Laminated floors are an affordable alternative to traditional hardwood or ceramic tile flooring. They are constructed using a composite core made from wood scraps, sawdust, and resin. The core is topped with a sheet of paper that is printed to resemble wood grain or tile, and then sealed with a protective coat of urethane. Laminated floors offer a very realistic looking finish, and can be difficult to distinguish from real wood or ceramic, even up close. When choosing these floors, it can be helpful to know which features to look for to help you make your selection.
Most brands of laminated floors are rated using the AC laminate scale created by the Association of European Producers of Laminate Flooring (ELPF). This organization developed this scale to measure the durability, wear-resistance, and hardness of composite floor products. The scale ranges from one to five, with higher numbers given to more durable and long-lasting products. A level one or two floor is best suited for residential applications, while levels 3 and 4 are generally used in commercial settings. Level 5 products are designed for heavy-duty commercial buildings such as schools and shopping malls.
To make the right choice, buyers should also consider installation methods. The majority of laminated floors are installed using a floating installation technique. This means that the laminate floats above the subfloor without the use of glues, nails, or screws. Instead, the planks lock together using integral tongue-and-groove connectors. If you plan to install these floors in areas prone to high moisture, look for laminate products designed to be glued together to help ensure a higher level of moisture resistance.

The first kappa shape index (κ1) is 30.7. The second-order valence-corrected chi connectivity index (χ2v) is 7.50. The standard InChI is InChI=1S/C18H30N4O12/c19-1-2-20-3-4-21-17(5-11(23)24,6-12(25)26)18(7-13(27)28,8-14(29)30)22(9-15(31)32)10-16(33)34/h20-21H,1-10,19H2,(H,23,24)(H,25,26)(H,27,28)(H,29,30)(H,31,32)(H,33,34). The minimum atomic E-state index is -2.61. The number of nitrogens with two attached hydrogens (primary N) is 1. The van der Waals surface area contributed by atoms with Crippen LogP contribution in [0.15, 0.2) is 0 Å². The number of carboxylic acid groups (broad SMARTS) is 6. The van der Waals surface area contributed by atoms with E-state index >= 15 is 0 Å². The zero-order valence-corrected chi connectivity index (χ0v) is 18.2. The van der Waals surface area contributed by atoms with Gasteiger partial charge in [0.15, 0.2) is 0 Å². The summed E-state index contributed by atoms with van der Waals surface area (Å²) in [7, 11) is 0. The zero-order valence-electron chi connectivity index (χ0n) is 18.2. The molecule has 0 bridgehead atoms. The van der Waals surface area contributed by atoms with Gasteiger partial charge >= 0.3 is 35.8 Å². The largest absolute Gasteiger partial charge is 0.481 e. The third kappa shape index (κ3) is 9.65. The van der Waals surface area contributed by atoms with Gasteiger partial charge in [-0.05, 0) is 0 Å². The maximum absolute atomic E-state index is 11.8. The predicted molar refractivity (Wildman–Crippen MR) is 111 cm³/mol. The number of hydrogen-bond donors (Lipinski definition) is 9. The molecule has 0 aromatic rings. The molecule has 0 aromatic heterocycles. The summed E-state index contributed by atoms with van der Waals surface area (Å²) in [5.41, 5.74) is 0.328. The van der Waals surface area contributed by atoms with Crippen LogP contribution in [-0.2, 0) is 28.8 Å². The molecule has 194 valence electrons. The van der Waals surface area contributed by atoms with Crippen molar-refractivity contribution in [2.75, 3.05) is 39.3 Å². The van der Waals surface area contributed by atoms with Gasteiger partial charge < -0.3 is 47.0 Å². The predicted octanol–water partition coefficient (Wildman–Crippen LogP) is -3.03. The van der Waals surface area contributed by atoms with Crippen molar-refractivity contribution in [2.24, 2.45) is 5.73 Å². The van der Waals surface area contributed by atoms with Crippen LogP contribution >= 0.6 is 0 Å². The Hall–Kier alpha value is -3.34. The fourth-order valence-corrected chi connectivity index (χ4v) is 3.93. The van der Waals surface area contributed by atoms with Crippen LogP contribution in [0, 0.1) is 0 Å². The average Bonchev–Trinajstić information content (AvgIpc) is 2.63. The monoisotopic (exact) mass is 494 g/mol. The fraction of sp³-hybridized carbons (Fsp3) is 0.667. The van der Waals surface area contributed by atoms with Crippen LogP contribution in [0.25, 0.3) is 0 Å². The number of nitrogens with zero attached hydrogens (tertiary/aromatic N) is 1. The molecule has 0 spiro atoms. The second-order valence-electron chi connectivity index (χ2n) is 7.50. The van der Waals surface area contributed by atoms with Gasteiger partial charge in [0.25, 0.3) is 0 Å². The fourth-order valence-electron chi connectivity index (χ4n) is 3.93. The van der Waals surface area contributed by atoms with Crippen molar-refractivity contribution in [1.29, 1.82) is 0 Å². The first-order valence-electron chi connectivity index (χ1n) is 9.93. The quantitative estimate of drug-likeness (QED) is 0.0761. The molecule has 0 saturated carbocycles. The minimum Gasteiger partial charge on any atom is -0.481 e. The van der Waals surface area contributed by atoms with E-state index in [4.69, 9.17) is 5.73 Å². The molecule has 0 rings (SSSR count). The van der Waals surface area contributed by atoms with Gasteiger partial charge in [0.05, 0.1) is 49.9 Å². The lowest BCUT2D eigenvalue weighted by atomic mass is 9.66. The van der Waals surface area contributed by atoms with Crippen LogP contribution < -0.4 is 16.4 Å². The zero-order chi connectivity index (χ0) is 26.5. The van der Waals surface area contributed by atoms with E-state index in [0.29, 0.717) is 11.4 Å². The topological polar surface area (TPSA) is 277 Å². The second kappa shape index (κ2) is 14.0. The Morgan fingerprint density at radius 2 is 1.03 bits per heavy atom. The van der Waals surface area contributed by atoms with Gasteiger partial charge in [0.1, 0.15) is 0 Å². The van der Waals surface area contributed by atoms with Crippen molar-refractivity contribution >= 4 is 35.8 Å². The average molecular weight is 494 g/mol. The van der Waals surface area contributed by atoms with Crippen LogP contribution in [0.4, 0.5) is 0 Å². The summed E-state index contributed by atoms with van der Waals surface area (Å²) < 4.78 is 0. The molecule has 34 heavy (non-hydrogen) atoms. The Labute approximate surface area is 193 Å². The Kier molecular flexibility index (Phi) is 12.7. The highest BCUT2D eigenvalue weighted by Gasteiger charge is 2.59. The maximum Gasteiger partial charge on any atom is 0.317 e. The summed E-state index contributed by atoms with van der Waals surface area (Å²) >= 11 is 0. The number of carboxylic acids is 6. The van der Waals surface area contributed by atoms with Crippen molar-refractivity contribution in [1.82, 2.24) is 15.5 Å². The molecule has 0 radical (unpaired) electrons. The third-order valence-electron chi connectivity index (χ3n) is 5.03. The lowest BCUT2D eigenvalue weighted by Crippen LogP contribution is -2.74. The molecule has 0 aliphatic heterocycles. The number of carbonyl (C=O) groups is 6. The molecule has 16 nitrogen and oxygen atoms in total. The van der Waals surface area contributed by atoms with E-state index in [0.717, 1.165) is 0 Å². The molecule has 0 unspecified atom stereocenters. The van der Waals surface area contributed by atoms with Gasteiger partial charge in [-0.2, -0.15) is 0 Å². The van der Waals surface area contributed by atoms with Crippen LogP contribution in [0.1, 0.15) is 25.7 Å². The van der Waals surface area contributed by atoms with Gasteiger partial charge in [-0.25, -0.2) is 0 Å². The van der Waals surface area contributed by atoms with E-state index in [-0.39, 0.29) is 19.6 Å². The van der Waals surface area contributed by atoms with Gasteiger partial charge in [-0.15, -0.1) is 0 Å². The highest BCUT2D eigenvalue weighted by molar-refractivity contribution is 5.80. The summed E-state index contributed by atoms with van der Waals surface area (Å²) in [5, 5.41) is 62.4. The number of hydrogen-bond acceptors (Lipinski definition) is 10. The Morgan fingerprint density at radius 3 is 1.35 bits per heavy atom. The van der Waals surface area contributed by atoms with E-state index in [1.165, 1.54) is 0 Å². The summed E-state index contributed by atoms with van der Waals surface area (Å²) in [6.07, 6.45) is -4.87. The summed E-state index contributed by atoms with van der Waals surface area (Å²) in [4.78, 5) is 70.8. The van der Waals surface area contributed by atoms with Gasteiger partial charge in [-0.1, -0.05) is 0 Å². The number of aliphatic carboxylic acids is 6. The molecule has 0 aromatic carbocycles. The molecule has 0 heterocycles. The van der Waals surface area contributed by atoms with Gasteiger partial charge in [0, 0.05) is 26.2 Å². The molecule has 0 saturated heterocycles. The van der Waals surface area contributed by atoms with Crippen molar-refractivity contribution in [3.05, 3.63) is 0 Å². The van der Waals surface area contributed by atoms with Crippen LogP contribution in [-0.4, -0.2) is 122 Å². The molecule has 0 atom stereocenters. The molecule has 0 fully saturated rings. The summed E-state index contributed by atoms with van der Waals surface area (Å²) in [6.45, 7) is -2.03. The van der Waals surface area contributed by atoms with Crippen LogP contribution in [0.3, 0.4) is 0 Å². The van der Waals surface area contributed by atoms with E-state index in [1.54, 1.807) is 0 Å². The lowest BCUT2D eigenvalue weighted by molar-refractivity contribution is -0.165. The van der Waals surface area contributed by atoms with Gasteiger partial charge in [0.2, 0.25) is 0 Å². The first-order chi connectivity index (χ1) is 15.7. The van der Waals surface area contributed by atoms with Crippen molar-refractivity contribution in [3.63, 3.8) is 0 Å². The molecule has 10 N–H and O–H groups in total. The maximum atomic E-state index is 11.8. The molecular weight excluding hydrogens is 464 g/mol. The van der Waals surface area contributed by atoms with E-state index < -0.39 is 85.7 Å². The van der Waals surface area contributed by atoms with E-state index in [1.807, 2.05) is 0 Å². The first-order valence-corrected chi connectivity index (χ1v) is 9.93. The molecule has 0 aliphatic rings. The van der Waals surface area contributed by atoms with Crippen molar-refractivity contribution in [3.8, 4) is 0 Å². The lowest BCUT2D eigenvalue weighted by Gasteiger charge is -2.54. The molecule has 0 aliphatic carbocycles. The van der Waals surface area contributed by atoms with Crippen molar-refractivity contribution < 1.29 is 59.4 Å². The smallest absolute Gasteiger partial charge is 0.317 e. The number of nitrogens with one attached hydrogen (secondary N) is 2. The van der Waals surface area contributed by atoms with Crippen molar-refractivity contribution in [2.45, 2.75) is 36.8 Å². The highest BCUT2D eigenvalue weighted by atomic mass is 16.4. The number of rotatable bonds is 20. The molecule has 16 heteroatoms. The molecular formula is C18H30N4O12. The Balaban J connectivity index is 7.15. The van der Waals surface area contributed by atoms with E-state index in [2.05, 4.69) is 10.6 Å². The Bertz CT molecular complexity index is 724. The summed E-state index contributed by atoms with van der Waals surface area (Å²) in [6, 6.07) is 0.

Laminated floors can be constructed using either a direct pressure of high-pressure manufacturing technique. Direct pressure units are constructed using a single-step process, where the paper top layer is pressed to the composite core under high heat and pressure. High-pressure versions use a multi-step process, where the core and top coat are added in layers at a much higher level of heat and pressure. While a high-pressure laminate floor will usually be more expensive, it can also be expected to last longer and perform better than direct pressure products.
Because laminated floors cannot be stained or refinished, it's also important to carefully compare color and finish options. Examine color charts carefully, and request physical samples before making your final selection. You'll find laminate in many different colors, styles, and grain patterns to match almost any decor.